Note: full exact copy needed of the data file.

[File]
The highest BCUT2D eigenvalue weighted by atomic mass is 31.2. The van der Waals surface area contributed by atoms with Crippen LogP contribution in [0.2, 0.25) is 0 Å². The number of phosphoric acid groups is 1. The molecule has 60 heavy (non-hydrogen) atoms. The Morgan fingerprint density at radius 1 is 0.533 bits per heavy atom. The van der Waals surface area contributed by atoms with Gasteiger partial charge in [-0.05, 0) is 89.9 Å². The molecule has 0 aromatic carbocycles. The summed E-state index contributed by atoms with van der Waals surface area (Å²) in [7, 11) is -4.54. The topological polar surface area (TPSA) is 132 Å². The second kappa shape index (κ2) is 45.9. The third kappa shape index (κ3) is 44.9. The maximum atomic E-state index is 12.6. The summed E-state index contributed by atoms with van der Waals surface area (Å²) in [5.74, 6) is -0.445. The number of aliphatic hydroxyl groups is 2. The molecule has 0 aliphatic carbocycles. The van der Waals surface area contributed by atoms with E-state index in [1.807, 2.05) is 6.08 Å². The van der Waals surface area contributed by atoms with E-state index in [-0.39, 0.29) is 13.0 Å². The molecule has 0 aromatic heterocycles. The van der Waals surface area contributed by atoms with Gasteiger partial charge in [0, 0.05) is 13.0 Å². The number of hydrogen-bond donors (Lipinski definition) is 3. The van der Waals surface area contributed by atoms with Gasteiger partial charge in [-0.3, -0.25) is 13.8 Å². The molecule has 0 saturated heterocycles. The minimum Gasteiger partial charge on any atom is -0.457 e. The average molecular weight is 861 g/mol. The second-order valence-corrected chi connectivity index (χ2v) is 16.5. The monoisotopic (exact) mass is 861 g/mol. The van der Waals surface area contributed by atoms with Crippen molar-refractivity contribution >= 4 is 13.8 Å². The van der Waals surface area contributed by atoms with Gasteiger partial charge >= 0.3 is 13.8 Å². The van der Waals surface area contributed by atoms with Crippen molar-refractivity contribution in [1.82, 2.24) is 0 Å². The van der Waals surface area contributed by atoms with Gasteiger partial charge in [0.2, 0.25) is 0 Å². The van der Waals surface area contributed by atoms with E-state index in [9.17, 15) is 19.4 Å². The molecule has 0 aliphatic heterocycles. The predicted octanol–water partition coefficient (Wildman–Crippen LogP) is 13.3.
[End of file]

The highest BCUT2D eigenvalue weighted by atomic mass is 31.2. The van der Waals surface area contributed by atoms with Crippen LogP contribution in [0.2, 0.25) is 0 Å². The number of phosphoric acid groups is 1. The molecule has 60 heavy (non-hydrogen) atoms. The Morgan fingerprint density at radius 1 is 0.533 bits per heavy atom. The van der Waals surface area contributed by atoms with Gasteiger partial charge in [-0.05, 0) is 89.9 Å². The molecule has 0 aromatic carbocycles. The summed E-state index contributed by atoms with van der Waals surface area (Å²) in [7, 11) is -4.54. The topological polar surface area (TPSA) is 132 Å². The second kappa shape index (κ2) is 45.9. The third kappa shape index (κ3) is 44.9. The maximum atomic E-state index is 12.6. The summed E-state index contributed by atoms with van der Waals surface area (Å²) in [5.74, 6) is -0.445. The number of aliphatic hydroxyl groups is 2. The molecule has 0 aliphatic carbocycles. The van der Waals surface area contributed by atoms with E-state index in [1.807, 2.05) is 6.08 Å². The van der Waals surface area contributed by atoms with E-state index in [-0.39, 0.29) is 13.0 Å². The molecule has 0 aromatic heterocycles. The van der Waals surface area contributed by atoms with Gasteiger partial charge in [0, 0.05) is 13.0 Å². The number of hydrogen-bond donors (Lipinski definition) is 3. The van der Waals surface area contributed by atoms with Gasteiger partial charge in [-0.3, -0.25) is 13.8 Å². The molecule has 0 saturated heterocycles. The minimum Gasteiger partial charge on any atom is -0.457 e. The average molecular weight is 861 g/mol. The second-order valence-corrected chi connectivity index (χ2v) is 16.5. The monoisotopic (exact) mass is 861 g/mol. The van der Waals surface area contributed by atoms with Crippen molar-refractivity contribution >= 4 is 13.8 Å². The van der Waals surface area contributed by atoms with Gasteiger partial charge >= 0.3 is 13.8 Å². The van der Waals surface area contributed by atoms with Crippen molar-refractivity contribution in [1.82, 2.24) is 0 Å². The van der Waals surface area contributed by atoms with Gasteiger partial charge in [0.2, 0.25) is 0 Å². The van der Waals surface area contributed by atoms with E-state index in [9.17, 15) is 19.4 Å². The molecule has 0 aliphatic heterocycles. The predicted octanol–water partition coefficient (Wildman–Crippen LogP) is 13.3.